Sunday, April 01, 2012
A group of young girls ride the train, having just left the park. They were having a conversation: "No, but I think monkeys are more morally superior than people, because monkeys don't use landmines and stuff, do they?" Zoe was saying, when they see the man; dirty, skinny sitting on the bench and talking to himself. Later, on the subway, they fall. And this is followed by a series of falling across town. Parents showing up at hospitals with sick kids. Middle-aged men with cases of cardiac episodes. But, the girls are aware of their unique position. They were the first who fell. They know more than anyone else.
Alex is on the same train. He gets off the train, pushes through people and gets to the street level quickly. He looses himself in the closest convenience store to pick up a disposable camera. He feels better with a camera in his hand. That's when he runs into Adrian, a friend/colleague from over a decade ago. Adrian tells him Susie-Paul is back in Toronto. "He would come when she called. Watch when she left. Lose her, lose his eyes. Lost the winter light, and end up with nothing." That's how Alex is when Susie-Paul is around.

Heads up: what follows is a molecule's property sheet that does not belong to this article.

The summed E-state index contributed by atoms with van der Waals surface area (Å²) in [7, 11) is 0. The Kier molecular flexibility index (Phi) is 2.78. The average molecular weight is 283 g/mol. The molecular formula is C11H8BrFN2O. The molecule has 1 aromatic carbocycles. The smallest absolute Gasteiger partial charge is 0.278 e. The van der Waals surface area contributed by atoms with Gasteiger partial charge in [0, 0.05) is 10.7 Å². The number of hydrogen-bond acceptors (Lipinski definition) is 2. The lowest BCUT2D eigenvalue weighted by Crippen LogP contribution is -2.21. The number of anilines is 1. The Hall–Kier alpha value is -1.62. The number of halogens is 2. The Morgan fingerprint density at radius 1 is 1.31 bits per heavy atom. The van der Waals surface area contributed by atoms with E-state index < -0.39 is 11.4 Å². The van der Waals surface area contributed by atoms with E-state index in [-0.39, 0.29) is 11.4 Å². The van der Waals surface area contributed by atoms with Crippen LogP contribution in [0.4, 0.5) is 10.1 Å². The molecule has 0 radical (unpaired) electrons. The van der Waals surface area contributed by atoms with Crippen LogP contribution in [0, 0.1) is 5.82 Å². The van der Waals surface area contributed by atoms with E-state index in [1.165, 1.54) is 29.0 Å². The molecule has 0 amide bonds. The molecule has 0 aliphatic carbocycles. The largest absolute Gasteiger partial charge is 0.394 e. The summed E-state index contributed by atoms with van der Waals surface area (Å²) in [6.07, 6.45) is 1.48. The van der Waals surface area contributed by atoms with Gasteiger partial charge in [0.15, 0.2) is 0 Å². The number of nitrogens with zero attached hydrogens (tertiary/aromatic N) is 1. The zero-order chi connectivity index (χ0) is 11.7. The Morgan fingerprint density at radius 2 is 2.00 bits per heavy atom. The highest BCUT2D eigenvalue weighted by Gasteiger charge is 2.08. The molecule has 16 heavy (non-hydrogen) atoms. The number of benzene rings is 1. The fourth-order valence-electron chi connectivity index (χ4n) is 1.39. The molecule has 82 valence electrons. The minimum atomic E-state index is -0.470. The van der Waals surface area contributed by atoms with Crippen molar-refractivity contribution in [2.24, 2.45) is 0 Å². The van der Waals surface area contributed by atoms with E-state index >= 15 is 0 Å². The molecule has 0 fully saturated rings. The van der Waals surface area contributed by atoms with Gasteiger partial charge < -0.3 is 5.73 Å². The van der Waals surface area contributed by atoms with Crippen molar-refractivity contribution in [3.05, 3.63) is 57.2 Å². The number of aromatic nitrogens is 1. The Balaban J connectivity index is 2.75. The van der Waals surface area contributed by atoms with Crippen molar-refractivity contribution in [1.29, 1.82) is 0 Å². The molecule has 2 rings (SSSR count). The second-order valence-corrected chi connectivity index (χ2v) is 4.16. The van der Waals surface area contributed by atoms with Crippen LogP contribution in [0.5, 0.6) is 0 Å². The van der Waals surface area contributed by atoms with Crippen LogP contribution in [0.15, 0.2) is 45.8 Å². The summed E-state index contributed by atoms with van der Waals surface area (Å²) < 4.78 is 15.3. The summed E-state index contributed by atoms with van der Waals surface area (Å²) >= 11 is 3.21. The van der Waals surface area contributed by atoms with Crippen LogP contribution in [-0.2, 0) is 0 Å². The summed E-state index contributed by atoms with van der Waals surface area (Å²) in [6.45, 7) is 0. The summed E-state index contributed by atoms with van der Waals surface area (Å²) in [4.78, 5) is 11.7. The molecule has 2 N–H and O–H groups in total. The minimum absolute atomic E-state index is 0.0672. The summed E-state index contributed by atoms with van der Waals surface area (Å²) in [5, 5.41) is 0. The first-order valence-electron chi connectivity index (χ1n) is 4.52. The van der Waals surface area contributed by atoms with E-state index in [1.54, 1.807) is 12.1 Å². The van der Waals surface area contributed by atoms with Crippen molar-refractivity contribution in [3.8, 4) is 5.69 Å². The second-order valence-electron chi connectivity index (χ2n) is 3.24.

Many things happen in this book. There is past, Susie and Chris while Alex watches their destructive relationship. There is present Alex fighting a sever case of diabetes, Susie-Paul looking for her schizophrenic brother, Derek, the fallen girls and a city shrouded in FEAR. And there is future, undecided, uncertain, and unclear.
Nouns and adjectives are well chosen. The book is well written. The streets are familiar. But the book falls short of telling a story. It is poetry written in prose with no definitive beginning no definitive end, but many middles.
Chosen as "Toronto One Book --Community Read of 2012", this book sets in Toronto subway. Ironically, I read most of the book on the subway.